That pattern has changed enough to impact overall employment figures. Trust me, this is not the result of a miraculous economy-wide improvement in negotiation and suck-up skills among middle aged workers. I’d hazard two things are conspiring together. One is that many of the remaining older workers aren’t at that high a pay premium relative to new hires. Two is that companies are less and less willing to pay for training. In IT, if you read sites like Slashdot, there’s been ongoing discussion of the lack of entry level jobs for at least a decade. Low level yeoman work, which was traditionally how people learned their profession, is also being sent more and more overseas by law firms. That sort of scut work was often the productive part of a new employee’s job while he was also learning his way around so he could do more useful things.
Short job tenures are also making companies less willing to invest in training. While the average across all US workers is around four and a half years, it’s lower among young workers. Tthe lower average job length among the young is at least in part due to job hopping. While that is narrowly rational (why shouldn’t you take a better job if one opens up? It’s not as if employers are loyal), employers will be even more leery of training workers if they think they’ll bolt at the first opportunity.
The “borrowing from the future” canard is dispatched with admirable vigor by Rumplestatskin of MacroBusiness:
“We are borrowing from the future” is a common phrase you might hear from economists musing about the state of the economy; about the behaviour of individuals, businesses and especially of government.
These statements arise in discussions about ageing, stimulus, social security, public investment, public debts, health, education and almost every other public policy topics in which economists self-declare some degree of expertise. To really drive home the entrenched nature of such thinking in economics, here’s Satyajit Das saying “Debt allows society to borrow from the future” and here’s something purporting to be an economics text saying the same thing.
Oh, and it’s a favourite line the double-speak repertoire of Tony Abbott and Joe Hockey.
All of this is truly odd. It’s nonsense really. Perhaps expected from politicians, but not from a profession that usually ‘looks through’ the veil of money to the utilisation of real resources in the economy.
The confusion rests on a conflation of money with resources; if money equals a claim on resources then borrowed money, or debts in general, therefore equates to resources borrowed from the future. Will Ricardian Equivalence never die?
All debts are transfers of purchasing power for current resources, despite new bank-issued debts not requiring current funding from a third party (as in the loanable funds model). In a direct credit transaction (peer to peer lending or credit channels including loanable funds) one party gives up their current purchasing power to another, with repayments and interest being a reversing of the transaction over time. No borrowing from the future there.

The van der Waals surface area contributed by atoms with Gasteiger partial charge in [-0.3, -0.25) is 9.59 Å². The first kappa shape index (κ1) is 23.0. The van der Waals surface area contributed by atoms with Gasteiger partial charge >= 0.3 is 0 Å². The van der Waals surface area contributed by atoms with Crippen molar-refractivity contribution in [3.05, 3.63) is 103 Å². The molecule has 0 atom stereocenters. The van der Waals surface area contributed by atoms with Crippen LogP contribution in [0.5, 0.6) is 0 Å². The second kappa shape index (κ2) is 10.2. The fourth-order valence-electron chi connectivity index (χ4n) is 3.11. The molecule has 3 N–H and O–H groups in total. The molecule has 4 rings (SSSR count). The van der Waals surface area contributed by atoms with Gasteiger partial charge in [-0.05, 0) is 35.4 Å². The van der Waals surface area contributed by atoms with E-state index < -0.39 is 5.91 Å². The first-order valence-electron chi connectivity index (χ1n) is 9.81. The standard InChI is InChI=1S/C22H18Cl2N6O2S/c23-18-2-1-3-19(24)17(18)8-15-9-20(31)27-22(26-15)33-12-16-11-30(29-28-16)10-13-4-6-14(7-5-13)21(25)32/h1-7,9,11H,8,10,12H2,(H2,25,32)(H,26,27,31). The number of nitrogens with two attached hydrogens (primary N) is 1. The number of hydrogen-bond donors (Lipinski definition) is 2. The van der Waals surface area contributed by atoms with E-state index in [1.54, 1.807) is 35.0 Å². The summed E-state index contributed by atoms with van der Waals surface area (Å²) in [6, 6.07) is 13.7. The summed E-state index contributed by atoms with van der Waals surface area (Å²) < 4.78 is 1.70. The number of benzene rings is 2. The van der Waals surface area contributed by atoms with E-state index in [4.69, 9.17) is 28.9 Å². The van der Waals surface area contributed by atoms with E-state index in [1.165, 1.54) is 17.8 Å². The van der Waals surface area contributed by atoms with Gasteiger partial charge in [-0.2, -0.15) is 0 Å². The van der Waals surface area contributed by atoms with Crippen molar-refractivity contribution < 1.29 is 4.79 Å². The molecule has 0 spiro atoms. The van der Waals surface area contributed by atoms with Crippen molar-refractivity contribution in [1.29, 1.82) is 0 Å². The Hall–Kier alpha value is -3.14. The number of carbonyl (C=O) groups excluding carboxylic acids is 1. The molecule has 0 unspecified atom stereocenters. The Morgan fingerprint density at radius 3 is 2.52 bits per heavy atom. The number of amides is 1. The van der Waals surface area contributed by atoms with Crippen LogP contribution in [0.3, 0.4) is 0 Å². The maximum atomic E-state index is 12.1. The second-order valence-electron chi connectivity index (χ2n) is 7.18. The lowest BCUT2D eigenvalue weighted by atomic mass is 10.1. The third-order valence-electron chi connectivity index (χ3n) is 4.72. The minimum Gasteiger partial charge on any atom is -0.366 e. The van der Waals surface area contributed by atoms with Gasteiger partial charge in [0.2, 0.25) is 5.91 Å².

When new money is created through lending from the banking system, the same thing occurs, except that the society as a whole transfers resources to the entity spending the new money through inflation via their newly available purchasing power. This is usually known as by the concept of seniorage, though rarely is new lending discussed in these terms.
The whole point is that future resources don’t exist yet, so they can’t be consumed in the present! There is no transfer of resources – no hover boards are removed from the future and brought into the present via lending.
Which brings us back to often hotly debated idea of counter-cyclical fiscal policy, which is fundamentally used to increase demand for current production outputs, increase labour demand and employment and inflation, and invest in capital goods to be used in future period to produce those as yet uncertain future products.
Luckily there are some common sense economists out there. At least there was back in 1961 when Abba Lerner wrote this note about the impossibility of shifting burdens onto the future for society as a whole in response to a rather confusing article attempting to say the opposite in the American Economics Association’s most prestigious journal in 1960. Some of the ‘new generation’ are feeling the need to repeat this mantra in blog form.
If all of this isn’t enough, here’s the clincher – if today’s debt is borrowing from future generations, can’t we simply use tomorrow’s debt to borrow from later future generations indefinitely for the infinite future? Yes, yes we can.
Money and debt are mere tools of social goals. They are not the real resources of the economy but records of transaction and ownership claims. We can change the rules at any point to suit our social desires – debts can be forgiven, defaulted on, inflated away, or they can be used to justify war.
Yves here. Unfortunately, just as demonization of the poor hews to popular prejudice, so to does youth resenting the entrenched position of the old. After all. Greek mythology has Cronos castrating and deposing his father Uranus. Cronos was unsuccessful in trying to escape his destiny of being overthrown by his own children, led by his son Zeus. But the passing of the torch does not have to take such a contested form, particularly if we understand who our real enemies are.